Balance of trade (BOT) / Trade balance


    What is a balance of trade (BOT) / trade balance?

    A country’s trade balance, or balance of trade (BOT), is the difference in value between its exports and imports over a given period of time.

    If the value of a country’s imports exceeds that of its exports (a negative balance), it is said to have a ‘trade deficit’. If the reverse is true (a positive balance), it is said to have a ‘trade surplus’.

    The trade balance forms part of a country’s overall current account, which calculates the difference between a country’s total savings and investments.

    It is also referred to as ‘balance of trade (BOT)’, ‘commercial balance and ‘net exports (NX)’.

    How does a trade deficit or surplus affect an economy?

    Depending on the economic conditions, a trade deficit is not always a bad thing. For example, if a country’s economy is booming, increasing imports can help to meet a demand for goods and services, or introduce greater competition on prices.

    During a recession, however, countries generally prefer to increase exports with a view to generating jobs domestically and increasing demand for domestic goods and services. A trade deficit in this climate would be negative for the economy overall.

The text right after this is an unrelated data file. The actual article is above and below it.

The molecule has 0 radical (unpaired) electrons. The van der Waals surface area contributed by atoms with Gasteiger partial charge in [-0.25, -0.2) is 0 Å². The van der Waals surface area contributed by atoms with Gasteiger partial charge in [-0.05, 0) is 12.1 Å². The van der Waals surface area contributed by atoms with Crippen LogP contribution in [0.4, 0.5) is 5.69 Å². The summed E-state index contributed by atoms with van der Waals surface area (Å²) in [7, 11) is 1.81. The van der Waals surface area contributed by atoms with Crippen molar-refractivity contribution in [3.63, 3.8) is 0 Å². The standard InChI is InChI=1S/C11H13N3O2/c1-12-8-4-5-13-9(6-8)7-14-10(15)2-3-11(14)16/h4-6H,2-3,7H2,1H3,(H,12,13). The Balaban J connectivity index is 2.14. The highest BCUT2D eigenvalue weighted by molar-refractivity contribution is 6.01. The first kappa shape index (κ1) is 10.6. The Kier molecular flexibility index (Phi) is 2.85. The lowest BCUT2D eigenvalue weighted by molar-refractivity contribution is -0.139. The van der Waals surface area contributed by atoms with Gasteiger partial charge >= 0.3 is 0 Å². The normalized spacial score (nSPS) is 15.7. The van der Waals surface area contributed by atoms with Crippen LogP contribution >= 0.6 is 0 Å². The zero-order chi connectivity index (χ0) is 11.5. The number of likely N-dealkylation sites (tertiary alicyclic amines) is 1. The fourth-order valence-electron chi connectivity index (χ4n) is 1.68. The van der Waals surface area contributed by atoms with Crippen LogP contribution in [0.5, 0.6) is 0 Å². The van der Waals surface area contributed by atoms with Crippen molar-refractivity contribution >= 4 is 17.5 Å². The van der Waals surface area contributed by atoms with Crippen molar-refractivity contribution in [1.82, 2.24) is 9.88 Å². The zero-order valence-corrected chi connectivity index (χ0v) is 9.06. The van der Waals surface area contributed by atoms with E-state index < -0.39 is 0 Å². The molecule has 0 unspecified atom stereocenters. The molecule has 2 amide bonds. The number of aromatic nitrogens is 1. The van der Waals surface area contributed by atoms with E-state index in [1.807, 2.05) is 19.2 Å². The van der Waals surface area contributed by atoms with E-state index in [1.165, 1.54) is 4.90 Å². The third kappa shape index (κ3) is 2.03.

Likewise, a trade surplus is not always positive and could indicate that the country is under-utilising the means at its disposal i.e. hoarding funds that could be used to further contribute to the total wealth of that country.

    Developing countries, in particular, can struggle to maintain a positive trade balance (surplus) in tough economic times. This is usually because they have to pay a high price to import finished goods but receive a much lower price for the raw materials that they export.